I didn’t accomplish anything.  I don’t know what I was trying to accomplish, but I knew that I wasn’t doing any of us any good by keeping silent.  We need a new way of responding to people’s fears, like saying bless you when someone sneezes, a response that’s not charged with our own discomfort.  A way of saying we acknowledge their distress but don’t want to contribute to it.

Maybe it’s something as simple as: What can I do to help?

Though troubled by my failed attempt at brightening the office staff’s day, I felt oddly empowered as I left the dentist’s office.  I had arrived on the other side of dread and though I might not stay there long, it’s a strangely lucid place to be, accepting, being present, stilling the chattering monkeys (ack!) in my mind.  I had visited the dentist’s office and other than that one moment when I yanked the x ray apparatus out of my mouth, I was fine.

The next question was: how do I apply this to teaching people and horses?

I think all veterinarians agree that animals also have the capacity to dread medical procedures and have the ability to exacerbate the pain of all parties involved ten-fold.  It’s just good sense to be weary of the panic response in a twelve hundred pound horse when you go at it with a needle or a weird looking radiograph machine (or a piece of paper, or a gust of wind, or a reflection on the surface of a bucket, etc.)

I’ve had ten year old children tell me, “I wish my horse could tell me what was wrong.”  I know. Me too.

But I’ve also encountered a lot of perfectly verbal, two-footed creatures who have no language to describe their fears, who cannot tell me what is wrong (I count myself amongst them).  So how do we create an environment that is mutually conducive to putting someone at ease while helping them find their strength?

For me, horses have always been that conduit.  The quickest way to smack myself out of impending panic is to have something bigger to focus on.  It’s impossible to spend a day in a barn without a constant stream of crises to be averted, things that must be attended to, my body working more than my mind.  If airplane seats come with a series of tasks or puzzles, there would be far fewer people freaking out during take off (bonus points for the illusion that the tasks were somehow keeping the plane aloft).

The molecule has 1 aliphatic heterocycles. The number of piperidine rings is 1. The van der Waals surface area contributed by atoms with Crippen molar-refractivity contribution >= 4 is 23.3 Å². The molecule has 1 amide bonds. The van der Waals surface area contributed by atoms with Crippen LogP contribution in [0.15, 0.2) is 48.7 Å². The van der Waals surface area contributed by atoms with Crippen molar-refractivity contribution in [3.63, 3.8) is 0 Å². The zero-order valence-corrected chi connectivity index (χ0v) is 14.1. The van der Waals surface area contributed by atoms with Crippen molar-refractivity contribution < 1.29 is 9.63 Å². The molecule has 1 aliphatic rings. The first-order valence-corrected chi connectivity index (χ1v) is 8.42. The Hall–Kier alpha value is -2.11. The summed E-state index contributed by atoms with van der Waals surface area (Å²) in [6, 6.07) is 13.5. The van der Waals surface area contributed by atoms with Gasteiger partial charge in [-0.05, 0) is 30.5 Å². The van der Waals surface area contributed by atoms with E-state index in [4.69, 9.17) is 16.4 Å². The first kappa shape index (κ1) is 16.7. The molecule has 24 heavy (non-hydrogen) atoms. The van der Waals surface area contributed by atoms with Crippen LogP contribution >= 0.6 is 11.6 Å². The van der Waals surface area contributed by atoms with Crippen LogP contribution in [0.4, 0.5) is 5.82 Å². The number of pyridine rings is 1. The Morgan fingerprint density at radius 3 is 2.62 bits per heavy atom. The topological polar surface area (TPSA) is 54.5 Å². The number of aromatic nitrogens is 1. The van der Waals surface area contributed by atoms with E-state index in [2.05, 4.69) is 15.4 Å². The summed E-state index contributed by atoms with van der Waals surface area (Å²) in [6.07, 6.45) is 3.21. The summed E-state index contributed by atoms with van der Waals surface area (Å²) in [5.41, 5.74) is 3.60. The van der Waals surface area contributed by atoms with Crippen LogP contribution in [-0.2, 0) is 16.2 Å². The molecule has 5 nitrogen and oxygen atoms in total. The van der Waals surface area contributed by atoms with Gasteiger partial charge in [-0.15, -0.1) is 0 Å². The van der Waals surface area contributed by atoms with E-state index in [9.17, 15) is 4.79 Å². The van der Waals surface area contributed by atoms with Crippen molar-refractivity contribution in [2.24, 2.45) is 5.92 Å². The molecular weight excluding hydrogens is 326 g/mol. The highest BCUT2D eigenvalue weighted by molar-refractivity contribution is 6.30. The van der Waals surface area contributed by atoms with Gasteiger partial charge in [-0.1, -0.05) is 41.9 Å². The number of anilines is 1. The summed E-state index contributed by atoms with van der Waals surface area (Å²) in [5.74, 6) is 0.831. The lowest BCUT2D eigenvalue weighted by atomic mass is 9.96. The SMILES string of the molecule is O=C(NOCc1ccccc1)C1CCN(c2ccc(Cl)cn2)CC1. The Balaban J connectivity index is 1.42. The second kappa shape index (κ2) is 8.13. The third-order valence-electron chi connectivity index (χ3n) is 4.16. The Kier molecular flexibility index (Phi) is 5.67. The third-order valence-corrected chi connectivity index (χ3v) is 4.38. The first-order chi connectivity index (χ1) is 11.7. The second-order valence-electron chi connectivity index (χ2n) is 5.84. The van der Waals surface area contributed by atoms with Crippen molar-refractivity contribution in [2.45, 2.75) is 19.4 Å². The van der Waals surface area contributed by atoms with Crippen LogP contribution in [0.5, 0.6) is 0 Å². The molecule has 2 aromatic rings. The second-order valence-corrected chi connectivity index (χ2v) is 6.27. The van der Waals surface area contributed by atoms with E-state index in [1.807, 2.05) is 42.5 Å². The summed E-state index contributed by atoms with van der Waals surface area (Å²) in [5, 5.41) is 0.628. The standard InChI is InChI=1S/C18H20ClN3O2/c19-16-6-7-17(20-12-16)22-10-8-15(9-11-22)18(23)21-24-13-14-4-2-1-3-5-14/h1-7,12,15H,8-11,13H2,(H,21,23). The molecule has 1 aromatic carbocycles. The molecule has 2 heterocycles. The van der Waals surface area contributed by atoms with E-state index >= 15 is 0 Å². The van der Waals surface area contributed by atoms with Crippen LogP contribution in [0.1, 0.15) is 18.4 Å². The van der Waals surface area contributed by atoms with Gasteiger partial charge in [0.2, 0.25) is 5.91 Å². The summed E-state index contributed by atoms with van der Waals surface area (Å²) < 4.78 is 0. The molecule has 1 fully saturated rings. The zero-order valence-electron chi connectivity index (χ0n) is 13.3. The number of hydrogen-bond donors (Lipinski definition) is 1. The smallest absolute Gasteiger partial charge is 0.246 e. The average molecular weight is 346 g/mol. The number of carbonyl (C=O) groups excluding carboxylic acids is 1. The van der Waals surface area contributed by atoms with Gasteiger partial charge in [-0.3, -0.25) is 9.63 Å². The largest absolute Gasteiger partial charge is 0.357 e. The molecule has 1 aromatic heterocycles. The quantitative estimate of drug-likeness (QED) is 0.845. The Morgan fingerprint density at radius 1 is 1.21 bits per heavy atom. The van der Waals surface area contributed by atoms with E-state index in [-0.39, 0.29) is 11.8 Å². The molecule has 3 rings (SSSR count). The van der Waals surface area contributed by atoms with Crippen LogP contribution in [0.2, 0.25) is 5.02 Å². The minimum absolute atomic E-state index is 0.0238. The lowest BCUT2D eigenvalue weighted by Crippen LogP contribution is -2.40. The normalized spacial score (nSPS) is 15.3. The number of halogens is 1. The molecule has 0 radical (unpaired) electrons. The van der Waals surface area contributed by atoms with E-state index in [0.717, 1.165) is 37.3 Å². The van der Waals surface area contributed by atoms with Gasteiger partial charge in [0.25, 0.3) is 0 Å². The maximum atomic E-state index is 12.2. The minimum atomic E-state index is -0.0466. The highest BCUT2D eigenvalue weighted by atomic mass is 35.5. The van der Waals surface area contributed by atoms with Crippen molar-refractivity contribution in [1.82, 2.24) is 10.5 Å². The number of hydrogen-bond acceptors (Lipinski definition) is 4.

At our farm, a student will never be reprimanded for asking an instructor to lower a jump or suggesting that it might not be a good day for a canter.  Their only requirement is that they spend some time at the walk in warm-up asking their horse, “What can I do to help?”

They must do this if they’re having a good day or a bad day.  They must do this if they’re frightened or elated.  They must work past their fear of the horse’s panic response to arrive at a place where they can be of assistance, often by having to travel directly through their own panic response to get there.  This is riding, and there will never be a failing grade for making the decision to get off the horse and try again tomorrow.

Despite instances of mass hysteria, fear is a solitary act, and the right sort of communication has the potential to disrupt it, to send it back to the dark corner of the stall where it rests in between the cobwebs.  Sometimes the scariest thing is simply reaching out and being present in the midst of another person’s fear, or the horse’s fear, or both — even if we’re left feeling helpless because we can’t do anything to fix it.

And it’s only now that I’ve gotten to the end of this odd post that I realize, when the hygienist was crying I busied myself with the exact same medicine she had given me.  I kept talking about myself.

What can I do to help?

I’ll go use my old toothbrush to clean some tack and try to not make anyone cry today.


2 thoughts on “Bless You: finding the right words for fear